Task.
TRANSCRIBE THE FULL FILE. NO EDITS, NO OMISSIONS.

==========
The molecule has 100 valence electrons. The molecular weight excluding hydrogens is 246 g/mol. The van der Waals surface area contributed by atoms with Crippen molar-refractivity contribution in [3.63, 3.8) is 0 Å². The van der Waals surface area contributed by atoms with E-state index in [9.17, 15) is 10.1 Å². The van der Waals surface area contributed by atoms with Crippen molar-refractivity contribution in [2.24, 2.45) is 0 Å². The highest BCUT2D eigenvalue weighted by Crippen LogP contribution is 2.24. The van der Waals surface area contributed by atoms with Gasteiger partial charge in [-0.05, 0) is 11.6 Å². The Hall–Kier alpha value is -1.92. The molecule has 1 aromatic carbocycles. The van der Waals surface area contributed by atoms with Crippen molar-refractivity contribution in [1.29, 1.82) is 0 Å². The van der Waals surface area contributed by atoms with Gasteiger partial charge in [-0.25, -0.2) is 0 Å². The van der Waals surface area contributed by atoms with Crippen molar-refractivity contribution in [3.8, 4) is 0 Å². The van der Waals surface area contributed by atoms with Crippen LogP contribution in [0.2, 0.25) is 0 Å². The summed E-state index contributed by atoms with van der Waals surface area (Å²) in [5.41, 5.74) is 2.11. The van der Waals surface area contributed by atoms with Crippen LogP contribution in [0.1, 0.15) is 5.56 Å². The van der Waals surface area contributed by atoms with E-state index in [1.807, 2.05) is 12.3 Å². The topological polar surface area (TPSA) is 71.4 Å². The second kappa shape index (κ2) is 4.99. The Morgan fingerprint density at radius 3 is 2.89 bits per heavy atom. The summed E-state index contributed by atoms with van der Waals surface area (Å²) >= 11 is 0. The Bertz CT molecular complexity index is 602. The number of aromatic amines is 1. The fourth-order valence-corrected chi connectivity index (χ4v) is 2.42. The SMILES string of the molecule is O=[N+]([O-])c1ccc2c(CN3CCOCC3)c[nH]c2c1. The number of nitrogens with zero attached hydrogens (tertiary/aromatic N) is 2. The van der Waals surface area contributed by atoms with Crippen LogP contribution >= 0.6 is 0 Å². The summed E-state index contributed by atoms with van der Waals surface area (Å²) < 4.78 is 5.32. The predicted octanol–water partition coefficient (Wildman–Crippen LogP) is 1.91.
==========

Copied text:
The molecule has 100 valence electrons. The molecular weight excluding hydrogens is 246 g/mol. The van der Waals surface area contributed by atoms with Crippen molar-refractivity contribution in [3.63, 3.8) is 0 Å². The van der Waals surface area contributed by atoms with E-state index in [9.17, 15) is 10.1 Å². The van der Waals surface area contributed by atoms with Crippen molar-refractivity contribution in [2.24, 2.45) is 0 Å². The highest BCUT2D eigenvalue weighted by Crippen LogP contribution is 2.24. The van der Waals surface area contributed by atoms with Gasteiger partial charge in [-0.05, 0) is 11.6 Å². The Hall–Kier alpha value is -1.92. The molecule has 1 aromatic carbocycles. The van der Waals surface area contributed by atoms with Crippen molar-refractivity contribution in [1.29, 1.82) is 0 Å². The van der Waals surface area contributed by atoms with Gasteiger partial charge in [-0.25, -0.2) is 0 Å². The van der Waals surface area contributed by atoms with Crippen molar-refractivity contribution in [3.8, 4) is 0 Å². The van der Waals surface area contributed by atoms with Crippen LogP contribution in [0.2, 0.25) is 0 Å². The summed E-state index contributed by atoms with van der Waals surface area (Å²) in [5.41, 5.74) is 2.11. The van der Waals surface area contributed by atoms with Crippen LogP contribution in [0.1, 0.15) is 5.56 Å². The van der Waals surface area contributed by atoms with E-state index in [1.807, 2.05) is 12.3 Å². The topological polar surface area (TPSA) is 71.4 Å². The second kappa shape index (κ2) is 4.99. The Morgan fingerprint density at radius 3 is 2.89 bits per heavy atom. The summed E-state index contributed by atoms with van der Waals surface area (Å²) >= 11 is 0. The Bertz CT molecular complexity index is 602. The number of aromatic amines is 1. The fourth-order valence-corrected chi connectivity index (χ4v) is 2.42. The SMILES string of the molecule is O=[N+]([O-])c1ccc2c(CN3CCOCC3)c[nH]c2c1. The number of nitrogens with zero attached hydrogens (tertiary/aromatic N) is 2. The van der Waals surface area contributed by atoms with Crippen LogP contribution >= 0.6 is 0 Å². The summed E-state index contributed by atoms with van der Waals surface area (Å²) < 4.78 is 5.32. The predicted octanol–water partition coefficient (Wildman–Crippen LogP) is 1.91.